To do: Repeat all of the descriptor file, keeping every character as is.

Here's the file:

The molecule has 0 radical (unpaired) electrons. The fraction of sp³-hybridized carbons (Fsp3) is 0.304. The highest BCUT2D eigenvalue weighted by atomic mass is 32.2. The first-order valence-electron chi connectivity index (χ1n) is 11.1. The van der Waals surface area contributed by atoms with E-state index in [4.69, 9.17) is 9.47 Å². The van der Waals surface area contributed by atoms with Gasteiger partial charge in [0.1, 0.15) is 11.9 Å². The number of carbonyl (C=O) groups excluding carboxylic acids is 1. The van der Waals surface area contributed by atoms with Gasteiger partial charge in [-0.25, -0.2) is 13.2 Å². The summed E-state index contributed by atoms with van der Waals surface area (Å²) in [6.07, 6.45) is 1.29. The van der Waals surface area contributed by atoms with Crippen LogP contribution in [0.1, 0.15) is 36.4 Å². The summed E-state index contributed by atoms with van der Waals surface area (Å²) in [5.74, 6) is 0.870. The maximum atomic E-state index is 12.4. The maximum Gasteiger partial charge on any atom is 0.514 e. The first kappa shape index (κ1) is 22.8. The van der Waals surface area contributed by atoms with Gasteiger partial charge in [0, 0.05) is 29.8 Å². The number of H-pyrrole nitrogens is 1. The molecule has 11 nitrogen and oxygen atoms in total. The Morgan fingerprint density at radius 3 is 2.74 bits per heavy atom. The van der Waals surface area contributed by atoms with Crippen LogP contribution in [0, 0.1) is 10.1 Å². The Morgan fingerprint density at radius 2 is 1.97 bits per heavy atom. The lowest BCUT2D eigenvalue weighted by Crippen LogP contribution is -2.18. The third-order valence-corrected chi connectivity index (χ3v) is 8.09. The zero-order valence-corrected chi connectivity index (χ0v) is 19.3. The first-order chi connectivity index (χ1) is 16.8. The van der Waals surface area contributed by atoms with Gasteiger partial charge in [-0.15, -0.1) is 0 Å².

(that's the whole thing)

The molecule has 0 radical (unpaired) electrons. The fraction of sp³-hybridized carbons (Fsp3) is 0.304. The highest BCUT2D eigenvalue weighted by atomic mass is 32.2. The first-order valence-electron chi connectivity index (χ1n) is 11.1. The van der Waals surface area contributed by atoms with E-state index in [4.69, 9.17) is 9.47 Å². The van der Waals surface area contributed by atoms with Gasteiger partial charge in [0.1, 0.15) is 11.9 Å². The number of carbonyl (C=O) groups excluding carboxylic acids is 1. The van der Waals surface area contributed by atoms with Gasteiger partial charge in [-0.25, -0.2) is 13.2 Å². The summed E-state index contributed by atoms with van der Waals surface area (Å²) in [6.07, 6.45) is 1.29. The van der Waals surface area contributed by atoms with Crippen LogP contribution in [0.1, 0.15) is 36.4 Å². The summed E-state index contributed by atoms with van der Waals surface area (Å²) in [5.74, 6) is 0.870. The maximum atomic E-state index is 12.4. The maximum Gasteiger partial charge on any atom is 0.514 e. The first kappa shape index (κ1) is 22.8. The van der Waals surface area contributed by atoms with Gasteiger partial charge in [0, 0.05) is 29.8 Å². The number of H-pyrrole nitrogens is 1. The molecule has 11 nitrogen and oxygen atoms in total. The Morgan fingerprint density at radius 3 is 2.74 bits per heavy atom. The van der Waals surface area contributed by atoms with Crippen LogP contribution in [0, 0.1) is 10.1 Å². The Morgan fingerprint density at radius 2 is 1.97 bits per heavy atom. The lowest BCUT2D eigenvalue weighted by Crippen LogP contribution is -2.18. The third-order valence-corrected chi connectivity index (χ3v) is 8.09. The zero-order valence-corrected chi connectivity index (χ0v) is 19.3. The first-order chi connectivity index (χ1) is 16.8. The van der Waals surface area contributed by atoms with Gasteiger partial charge in [-0.15, -0.1) is 0 Å².